Last year the Mexican government passed major reforms which ended the 75-year monopoly held by state-owned Pemex, but the first phase of the much heralded ‘Rondo Uno’ resulted in the award of just two of the 14 blocks on offer. Shallow water Blocks 2 and 7, off the coast of Mexican cities Veracruz and Tabasco respectively, were both awarded in July to a consortium made up of operator Talos Energy, Sierra Oil & Gas, both with a 45% stake, and Premier Oil with 10%. Eight of the blocks on offer did not receive any bids.
The Mexicans are viewing this as a learning process – in fact they purposely kept back some of the more prospective blocks for later, with the promising deepwater area to be included in the fourth phase of the round, probably in 2016. The Phase 1 blocks had an estimated less than 40% chance of exploration success, which may explain the lack of interest in the present climate. However, the process itself may have been partly at fault, considered by many as inflexible with regards to pre-tax profits when accepting bids; four bids were rejected on the basis that they did not meet the minimum profit-sharing requirement, set at 40%.
A number of changes have therefore been made in preparation for the second phase of Round One, due September 30. Five contracts for nine oil fields are on offer and the Mexican National Hydrocarbons Commission estimates they could contain 355 MMboe, with proven discoveries of light crude oil. In order to attract more bidders, there has been a reduction in the required corporate guarantee, which has now been set at 18 times the value of the minimum work commitment required by each contract.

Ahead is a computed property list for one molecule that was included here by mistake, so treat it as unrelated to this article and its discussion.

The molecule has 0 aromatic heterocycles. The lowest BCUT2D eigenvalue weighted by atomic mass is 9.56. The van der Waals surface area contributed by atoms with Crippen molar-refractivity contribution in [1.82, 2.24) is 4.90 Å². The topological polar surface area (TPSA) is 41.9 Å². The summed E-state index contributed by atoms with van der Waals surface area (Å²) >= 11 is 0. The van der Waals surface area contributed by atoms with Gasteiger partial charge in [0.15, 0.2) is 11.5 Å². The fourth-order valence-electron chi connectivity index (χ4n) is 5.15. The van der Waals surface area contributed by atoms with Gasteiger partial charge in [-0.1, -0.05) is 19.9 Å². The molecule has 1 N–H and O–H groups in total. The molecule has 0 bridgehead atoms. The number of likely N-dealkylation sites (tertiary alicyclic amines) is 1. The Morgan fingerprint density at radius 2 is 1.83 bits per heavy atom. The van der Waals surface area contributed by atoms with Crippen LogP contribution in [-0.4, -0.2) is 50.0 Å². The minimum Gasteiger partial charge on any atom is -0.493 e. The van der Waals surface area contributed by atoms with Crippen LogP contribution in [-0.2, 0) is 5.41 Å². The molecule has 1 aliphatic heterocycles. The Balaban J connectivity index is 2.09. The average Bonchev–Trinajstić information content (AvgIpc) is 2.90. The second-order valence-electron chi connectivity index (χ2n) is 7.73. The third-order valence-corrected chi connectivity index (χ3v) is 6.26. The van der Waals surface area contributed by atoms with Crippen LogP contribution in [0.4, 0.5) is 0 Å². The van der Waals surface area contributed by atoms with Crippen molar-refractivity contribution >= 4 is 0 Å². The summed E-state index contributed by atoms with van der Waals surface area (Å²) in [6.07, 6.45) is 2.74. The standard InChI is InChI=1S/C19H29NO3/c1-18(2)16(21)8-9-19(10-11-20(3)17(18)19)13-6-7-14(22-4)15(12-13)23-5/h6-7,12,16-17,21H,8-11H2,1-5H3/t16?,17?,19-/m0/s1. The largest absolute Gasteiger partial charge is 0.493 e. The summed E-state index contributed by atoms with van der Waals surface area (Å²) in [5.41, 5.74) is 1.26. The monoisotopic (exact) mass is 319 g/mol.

Plenty of Seismic Available
With this promising arena opening up to foreign investment, and expecting better take-up of blocks in forthcoming rounds, seismic companies have been acquiring data and enhancing their offerings in the Mexican Gulf. Spectrum, PGS and Schlumberger are collaborating to acquire 80,000-100,000 km of modern, long-offset 2D data which will encompass all the major hydrocarbon provinces offshore Mexico, includes areas on offer in Rondo Uno.
The acquisition program is designed to allow delivery of the highest-quality data in the shortest timeframe to clients. Mexico is a tremendous investment environment and this collaboration will help support further industry investment into this highly prospective area. Surveying started in June, and final products will be available in November.
Similarly, ION Geophysical announced in August that fast-track pre-stack time migrated (PSTM) data from the first phase of its MexicoSPAN™ program was available, including more than 22,000 km of deep-imaged 2D seismic data.
Also in August, Schlumberger announced that it had launched the industry’s first multiclient wide-azimuth survey offshore Mexico. This covers 80,000 km2 in the Campeche Basin and will be acquired using two fleets of WesternGeco vessels, including Amazon Class, the world’s first purpose-designed 3D seismic vessels. The Campeche Basin has a number of features like near-salt and subsalt structures and complex-faulted and deep-thrusted structures, best imaged with wide-azimuth seismic.